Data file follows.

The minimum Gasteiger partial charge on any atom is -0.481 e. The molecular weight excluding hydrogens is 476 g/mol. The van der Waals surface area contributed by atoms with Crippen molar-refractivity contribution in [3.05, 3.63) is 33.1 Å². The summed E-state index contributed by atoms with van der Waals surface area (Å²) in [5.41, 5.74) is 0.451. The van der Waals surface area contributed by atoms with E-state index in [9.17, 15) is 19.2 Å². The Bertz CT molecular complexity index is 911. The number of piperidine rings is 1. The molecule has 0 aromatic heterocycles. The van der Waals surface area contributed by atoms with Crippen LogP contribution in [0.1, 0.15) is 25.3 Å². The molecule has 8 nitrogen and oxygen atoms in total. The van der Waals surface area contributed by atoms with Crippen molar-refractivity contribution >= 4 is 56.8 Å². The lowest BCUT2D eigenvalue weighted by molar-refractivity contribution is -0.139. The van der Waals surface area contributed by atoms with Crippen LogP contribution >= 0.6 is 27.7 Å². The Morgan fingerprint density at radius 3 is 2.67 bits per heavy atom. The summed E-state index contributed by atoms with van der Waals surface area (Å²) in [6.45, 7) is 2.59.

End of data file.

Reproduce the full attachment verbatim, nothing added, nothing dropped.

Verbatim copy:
The minimum Gasteiger partial charge on any atom is -0.481 e. The molecular weight excluding hydrogens is 476 g/mol. The van der Waals surface area contributed by atoms with Crippen molar-refractivity contribution in [3.05, 3.63) is 33.1 Å². The summed E-state index contributed by atoms with van der Waals surface area (Å²) in [5.41, 5.74) is 0.451. The van der Waals surface area contributed by atoms with E-state index in [9.17, 15) is 19.2 Å². The Bertz CT molecular complexity index is 911. The number of piperidine rings is 1. The molecule has 0 aromatic heterocycles. The van der Waals surface area contributed by atoms with Crippen LogP contribution in [0.1, 0.15) is 25.3 Å². The molecule has 8 nitrogen and oxygen atoms in total. The van der Waals surface area contributed by atoms with Crippen molar-refractivity contribution >= 4 is 56.8 Å². The lowest BCUT2D eigenvalue weighted by molar-refractivity contribution is -0.139. The van der Waals surface area contributed by atoms with Crippen LogP contribution >= 0.6 is 27.7 Å². The Morgan fingerprint density at radius 3 is 2.67 bits per heavy atom. The summed E-state index contributed by atoms with van der Waals surface area (Å²) in [6.45, 7) is 2.59.